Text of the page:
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Fall and winter in Minnesota is a time for crafting, and I have been to a few craft shows in the past couple of weeks. Not only do they give me ideas for projects that I know I will never do, they give me the opportunity to support local small businesses.   I have seen many examples of what the skilled craftspeople in our neck of the woods do in their spare time, and believe me,  it can put a somewhat lazy and definitely UNcrafty Farm Woman to shame.  Unlike these local artisans, I can’t sew, knit, woodwork, quilt, or embroider. I can’t make cute little pine cone reindeer or edible snowmen out of marshmallows and cinnamon candies. And really, who would have ever thought  that you could cut sticks and branches from the woods, casually tie them with a cheerful ribbon and sell them?  I struggle to find the time to can my own garden bounty, and looked in awe at the rows of sparkling jams, jellies, pickles, and salsas that were artfully arranged on more than a few tables.   I used to be able to crochet in my backward, left-handed way, but how many misshapen potholders do my relatives want for Christmas gifts? I once made the entire family their own berry-picking containers out of coffee cans and bandana handkerchiefs, and although they were cute, I managed to spell “raspberries” wrong, and in oil-based paint, no less. My mom thought they were perfect, as mothers always do with their children’s art projects, but unfortunately, I was thirty-five and not ten when they were made.  When the colorful leaves of the fall trees turn brown and the darkness comes early, I have a few projects of my own.  I play computer games.  I make soup. I write bestselling novels in my head. I put on my pajamas at 6 pm, turn on the electric blanket, watch Hallmark Channel Christmas movies in bed, hoping that HE will make a batch of popcorn before I fall asleep. I plan next year’s garden. If I am feeling really energetic, I fill the whirlpool tub with hot water and bubbles and read until my skin starts to get all wrinkly.  Come to think of it, there probably wouldn’t be any craft fairs if it weren’t for people like me.  There are people who are born to create.  There are people who are born to shop.  Then there are people like me who are born to take bubble baths and write about them. That, my friends, is about as creative as I will ever get.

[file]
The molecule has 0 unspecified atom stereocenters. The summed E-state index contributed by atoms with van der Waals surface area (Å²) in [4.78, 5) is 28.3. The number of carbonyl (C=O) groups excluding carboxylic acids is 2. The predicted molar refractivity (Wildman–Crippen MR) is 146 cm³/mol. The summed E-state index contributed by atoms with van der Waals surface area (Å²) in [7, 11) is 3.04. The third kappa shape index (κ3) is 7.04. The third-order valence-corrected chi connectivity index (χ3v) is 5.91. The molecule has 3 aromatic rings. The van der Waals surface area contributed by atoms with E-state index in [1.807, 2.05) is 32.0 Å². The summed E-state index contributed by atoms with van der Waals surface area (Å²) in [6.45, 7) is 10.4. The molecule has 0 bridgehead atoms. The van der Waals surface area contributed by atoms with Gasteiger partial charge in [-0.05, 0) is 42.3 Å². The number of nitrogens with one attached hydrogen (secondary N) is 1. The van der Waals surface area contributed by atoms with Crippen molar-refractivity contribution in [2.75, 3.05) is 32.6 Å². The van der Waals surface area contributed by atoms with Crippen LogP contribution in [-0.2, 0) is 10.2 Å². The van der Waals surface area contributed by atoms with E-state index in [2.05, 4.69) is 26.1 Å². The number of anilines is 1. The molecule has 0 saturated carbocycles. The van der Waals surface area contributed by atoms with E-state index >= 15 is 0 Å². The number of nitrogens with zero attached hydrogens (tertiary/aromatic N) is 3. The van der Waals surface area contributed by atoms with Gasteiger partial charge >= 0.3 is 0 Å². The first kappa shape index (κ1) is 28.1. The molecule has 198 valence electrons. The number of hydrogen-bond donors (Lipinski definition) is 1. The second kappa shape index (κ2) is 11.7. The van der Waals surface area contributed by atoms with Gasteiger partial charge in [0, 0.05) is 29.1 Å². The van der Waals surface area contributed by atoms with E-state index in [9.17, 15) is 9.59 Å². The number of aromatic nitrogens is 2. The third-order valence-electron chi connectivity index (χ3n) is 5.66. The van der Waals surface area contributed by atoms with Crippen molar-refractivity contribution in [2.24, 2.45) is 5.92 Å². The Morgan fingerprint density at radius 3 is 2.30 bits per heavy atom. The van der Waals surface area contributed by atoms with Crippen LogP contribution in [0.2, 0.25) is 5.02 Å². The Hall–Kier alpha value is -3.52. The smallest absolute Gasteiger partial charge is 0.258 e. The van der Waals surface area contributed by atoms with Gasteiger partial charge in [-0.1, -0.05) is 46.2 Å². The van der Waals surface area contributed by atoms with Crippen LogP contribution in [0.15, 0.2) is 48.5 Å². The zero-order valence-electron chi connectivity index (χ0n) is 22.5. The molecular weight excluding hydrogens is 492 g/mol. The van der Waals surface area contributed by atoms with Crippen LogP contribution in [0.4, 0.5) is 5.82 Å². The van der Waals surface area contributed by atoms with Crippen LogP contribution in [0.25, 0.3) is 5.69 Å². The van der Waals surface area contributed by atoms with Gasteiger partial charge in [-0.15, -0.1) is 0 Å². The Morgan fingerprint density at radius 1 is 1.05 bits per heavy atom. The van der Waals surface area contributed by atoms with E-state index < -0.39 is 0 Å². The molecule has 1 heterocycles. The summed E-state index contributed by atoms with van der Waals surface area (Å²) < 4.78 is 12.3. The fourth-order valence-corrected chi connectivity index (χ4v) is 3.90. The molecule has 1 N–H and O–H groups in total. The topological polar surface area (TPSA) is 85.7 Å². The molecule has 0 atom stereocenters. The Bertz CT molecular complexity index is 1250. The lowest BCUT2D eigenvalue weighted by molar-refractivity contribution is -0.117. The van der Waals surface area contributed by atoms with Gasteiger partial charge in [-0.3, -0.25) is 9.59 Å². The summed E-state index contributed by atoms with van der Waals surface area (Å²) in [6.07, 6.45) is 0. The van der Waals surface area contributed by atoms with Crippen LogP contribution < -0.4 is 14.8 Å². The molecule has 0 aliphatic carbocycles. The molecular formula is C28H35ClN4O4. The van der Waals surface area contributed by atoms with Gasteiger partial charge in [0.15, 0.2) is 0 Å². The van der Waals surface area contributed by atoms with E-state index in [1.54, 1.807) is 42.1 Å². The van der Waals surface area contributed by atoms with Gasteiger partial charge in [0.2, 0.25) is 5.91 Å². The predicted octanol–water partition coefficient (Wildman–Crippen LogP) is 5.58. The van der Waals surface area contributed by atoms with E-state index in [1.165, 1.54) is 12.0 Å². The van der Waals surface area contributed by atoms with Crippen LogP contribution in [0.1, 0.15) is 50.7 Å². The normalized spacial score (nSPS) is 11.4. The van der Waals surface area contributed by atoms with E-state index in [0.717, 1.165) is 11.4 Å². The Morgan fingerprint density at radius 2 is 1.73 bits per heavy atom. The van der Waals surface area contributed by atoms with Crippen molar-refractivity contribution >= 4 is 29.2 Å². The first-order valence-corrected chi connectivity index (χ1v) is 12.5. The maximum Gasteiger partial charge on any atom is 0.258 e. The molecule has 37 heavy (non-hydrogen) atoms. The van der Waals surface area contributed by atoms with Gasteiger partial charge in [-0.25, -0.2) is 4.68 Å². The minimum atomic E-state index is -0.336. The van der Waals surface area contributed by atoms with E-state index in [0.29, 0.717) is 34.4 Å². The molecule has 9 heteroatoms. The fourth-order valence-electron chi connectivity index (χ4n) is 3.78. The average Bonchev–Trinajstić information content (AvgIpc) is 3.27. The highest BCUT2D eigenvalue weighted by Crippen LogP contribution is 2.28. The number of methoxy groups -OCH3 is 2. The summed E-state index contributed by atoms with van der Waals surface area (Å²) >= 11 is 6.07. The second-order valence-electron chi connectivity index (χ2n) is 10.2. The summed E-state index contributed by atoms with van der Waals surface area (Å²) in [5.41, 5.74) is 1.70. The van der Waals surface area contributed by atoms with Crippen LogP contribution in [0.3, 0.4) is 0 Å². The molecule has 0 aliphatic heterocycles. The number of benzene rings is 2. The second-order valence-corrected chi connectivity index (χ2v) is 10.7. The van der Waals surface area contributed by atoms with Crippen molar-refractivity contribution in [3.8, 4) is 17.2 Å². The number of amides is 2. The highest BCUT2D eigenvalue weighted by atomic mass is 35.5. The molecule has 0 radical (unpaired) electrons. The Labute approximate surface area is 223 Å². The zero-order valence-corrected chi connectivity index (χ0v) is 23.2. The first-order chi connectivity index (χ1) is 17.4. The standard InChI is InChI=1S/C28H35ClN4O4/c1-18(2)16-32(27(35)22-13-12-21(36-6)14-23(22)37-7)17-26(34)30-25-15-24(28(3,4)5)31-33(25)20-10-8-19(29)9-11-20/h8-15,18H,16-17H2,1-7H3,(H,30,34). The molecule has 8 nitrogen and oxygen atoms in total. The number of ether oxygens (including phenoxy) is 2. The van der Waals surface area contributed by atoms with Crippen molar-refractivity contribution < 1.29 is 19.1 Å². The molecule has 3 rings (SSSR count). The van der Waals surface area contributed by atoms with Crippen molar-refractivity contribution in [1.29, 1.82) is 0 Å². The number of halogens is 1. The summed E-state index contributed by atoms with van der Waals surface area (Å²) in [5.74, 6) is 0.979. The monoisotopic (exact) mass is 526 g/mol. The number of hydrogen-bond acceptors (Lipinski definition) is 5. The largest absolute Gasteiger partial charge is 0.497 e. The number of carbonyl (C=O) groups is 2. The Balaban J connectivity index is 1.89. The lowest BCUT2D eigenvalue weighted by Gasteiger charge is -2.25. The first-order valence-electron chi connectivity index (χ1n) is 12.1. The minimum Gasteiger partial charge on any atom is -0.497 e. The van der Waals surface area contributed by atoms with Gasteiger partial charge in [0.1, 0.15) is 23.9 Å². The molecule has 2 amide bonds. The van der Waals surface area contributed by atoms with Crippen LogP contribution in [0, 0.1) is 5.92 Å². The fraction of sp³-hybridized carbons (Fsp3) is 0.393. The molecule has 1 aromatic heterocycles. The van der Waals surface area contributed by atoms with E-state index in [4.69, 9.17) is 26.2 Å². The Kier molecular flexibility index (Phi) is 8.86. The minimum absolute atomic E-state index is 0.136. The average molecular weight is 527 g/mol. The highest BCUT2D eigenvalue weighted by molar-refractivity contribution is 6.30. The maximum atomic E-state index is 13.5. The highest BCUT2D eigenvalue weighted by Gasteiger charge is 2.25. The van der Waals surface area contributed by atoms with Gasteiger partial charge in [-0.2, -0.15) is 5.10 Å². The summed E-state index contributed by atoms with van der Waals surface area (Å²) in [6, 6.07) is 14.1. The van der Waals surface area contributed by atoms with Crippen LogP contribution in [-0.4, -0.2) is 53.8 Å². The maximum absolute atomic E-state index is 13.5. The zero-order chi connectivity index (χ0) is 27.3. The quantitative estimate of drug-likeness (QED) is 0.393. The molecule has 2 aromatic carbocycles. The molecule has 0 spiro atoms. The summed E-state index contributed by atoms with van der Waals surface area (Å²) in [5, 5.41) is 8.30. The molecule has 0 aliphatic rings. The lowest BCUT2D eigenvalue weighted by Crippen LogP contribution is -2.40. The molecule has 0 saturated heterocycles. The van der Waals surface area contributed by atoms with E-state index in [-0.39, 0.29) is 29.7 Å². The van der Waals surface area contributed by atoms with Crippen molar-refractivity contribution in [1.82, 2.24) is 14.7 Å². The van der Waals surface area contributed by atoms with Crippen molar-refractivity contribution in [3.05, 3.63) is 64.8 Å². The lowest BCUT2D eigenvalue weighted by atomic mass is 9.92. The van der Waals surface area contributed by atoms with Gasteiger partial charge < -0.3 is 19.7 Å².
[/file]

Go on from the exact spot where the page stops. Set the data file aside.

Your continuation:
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Let sleeping dogs lie

We have almost always had a dog in the family, and those dogs have always been big, lovable drooling animals who knew their place in the house, which was usually NOT in the house.  When we moved to Minnesota, we were dogless, lonely empty-nesters.  Knowing that we wanted to do a little weekend travelling, we wanted something in a size small that we could easily take with us, so along came Barney the Chihuahua, also known as The Minnesota Farm Dog. He was a shivering and timid bug-eyed little puppy, and we named him after one of our favorite shivering and timid  bug-eyed TV characters, Barney Fife. The first night he stayed with us, he burrowed his way under the covers and made himself at home, entwined in my legs. We figured we would let him sleep under the covers since it was February and the house got chilly at night, and Chihuahuas like to be warm and cozy. A habit was formed, and now, six years later, it would be easier if Deputy Fife himself was sharing our bed.  Whoever came up with the old adage “let sleeping dogs lie” must have never shared his bed with a dog.  If my legs aren’t just right, Barney scratches me gently with his paw until I move them just the way he wants them. If the frogs croak, the coyotes howl, the owls hoot, or the wind blows, he crawls from beneath the covers, using my body as a guide, to growl and bark at the offending noise.   If HE is gone overnight, Barney sits at attention at the edge of the bed most of the night, ready to fight any battles I might need him to.  As small as he is, Barney manages to push me to the very edge of the bed every night,  taking up my warm spot and making it his own. He snores.  He buries his treats in our bed, and knows exactly how many there are, because we have more than once had to turn on the lights to find it or put up with him scratching and sniffing all over the bed half the night.  The other morning, after a strange but realistic dream about barbecued ribs and coleslaw, I woke up face-to-face with a chewie, half of a smoked pig ear,  and a Milk Bone dog biscuit. Barney had lined them up on my pillow, trusting that I would protect his treasures just as he protects me.  (Don’t think I haven’t wondered who ate the first half of that smoked pig ear!)  Dogs are like that. Uncomplicated. Loyal. Loving. Although I don’t particularly like to have my feet licked every night before I go to sleep, I do know that my bed and my life would be pretty cold without him.